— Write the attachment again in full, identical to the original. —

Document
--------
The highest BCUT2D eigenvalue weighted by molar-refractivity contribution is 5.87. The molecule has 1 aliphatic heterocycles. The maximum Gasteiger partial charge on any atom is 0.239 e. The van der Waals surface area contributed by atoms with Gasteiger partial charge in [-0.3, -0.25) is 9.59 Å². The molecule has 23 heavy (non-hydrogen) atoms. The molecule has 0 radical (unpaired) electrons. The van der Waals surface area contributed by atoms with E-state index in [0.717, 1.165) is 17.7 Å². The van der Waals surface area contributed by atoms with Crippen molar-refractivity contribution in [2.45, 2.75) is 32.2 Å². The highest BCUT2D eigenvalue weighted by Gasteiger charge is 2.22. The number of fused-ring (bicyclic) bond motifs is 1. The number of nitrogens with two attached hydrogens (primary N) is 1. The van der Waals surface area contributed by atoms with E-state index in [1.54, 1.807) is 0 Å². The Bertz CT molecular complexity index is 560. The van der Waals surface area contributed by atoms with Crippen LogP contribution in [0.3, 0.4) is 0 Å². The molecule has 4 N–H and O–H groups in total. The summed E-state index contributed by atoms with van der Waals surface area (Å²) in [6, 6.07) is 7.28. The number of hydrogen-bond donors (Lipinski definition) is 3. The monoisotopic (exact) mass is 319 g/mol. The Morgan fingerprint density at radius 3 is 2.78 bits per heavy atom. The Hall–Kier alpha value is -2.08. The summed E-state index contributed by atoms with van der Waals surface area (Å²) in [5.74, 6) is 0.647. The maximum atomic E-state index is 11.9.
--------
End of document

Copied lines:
The highest BCUT2D eigenvalue weighted by molar-refractivity contribution is 5.87. The molecule has 1 aliphatic heterocycles. The maximum Gasteiger partial charge on any atom is 0.239 e. The van der Waals surface area contributed by atoms with Gasteiger partial charge in [-0.3, -0.25) is 9.59 Å². The molecule has 23 heavy (non-hydrogen) atoms. The molecule has 0 radical (unpaired) electrons. The van der Waals surface area contributed by atoms with E-state index in [0.717, 1.165) is 17.7 Å². The van der Waals surface area contributed by atoms with Crippen molar-refractivity contribution in [2.45, 2.75) is 32.2 Å². The highest BCUT2D eigenvalue weighted by Gasteiger charge is 2.22. The number of fused-ring (bicyclic) bond motifs is 1. The number of nitrogens with two attached hydrogens (primary N) is 1. The van der Waals surface area contributed by atoms with E-state index in [1.54, 1.807) is 0 Å². The Bertz CT molecular complexity index is 560. The van der Waals surface area contributed by atoms with Crippen LogP contribution in [0.3, 0.4) is 0 Å². The molecule has 4 N–H and O–H groups in total. The summed E-state index contributed by atoms with van der Waals surface area (Å²) in [6, 6.07) is 7.28. The number of hydrogen-bond donors (Lipinski definition) is 3. The monoisotopic (exact) mass is 319 g/mol. The Morgan fingerprint density at radius 3 is 2.78 bits per heavy atom. The Hall–Kier alpha value is -2.08. The summed E-state index contributed by atoms with van der Waals surface area (Å²) in [5.74, 6) is 0.647. The maximum atomic E-state index is 11.9.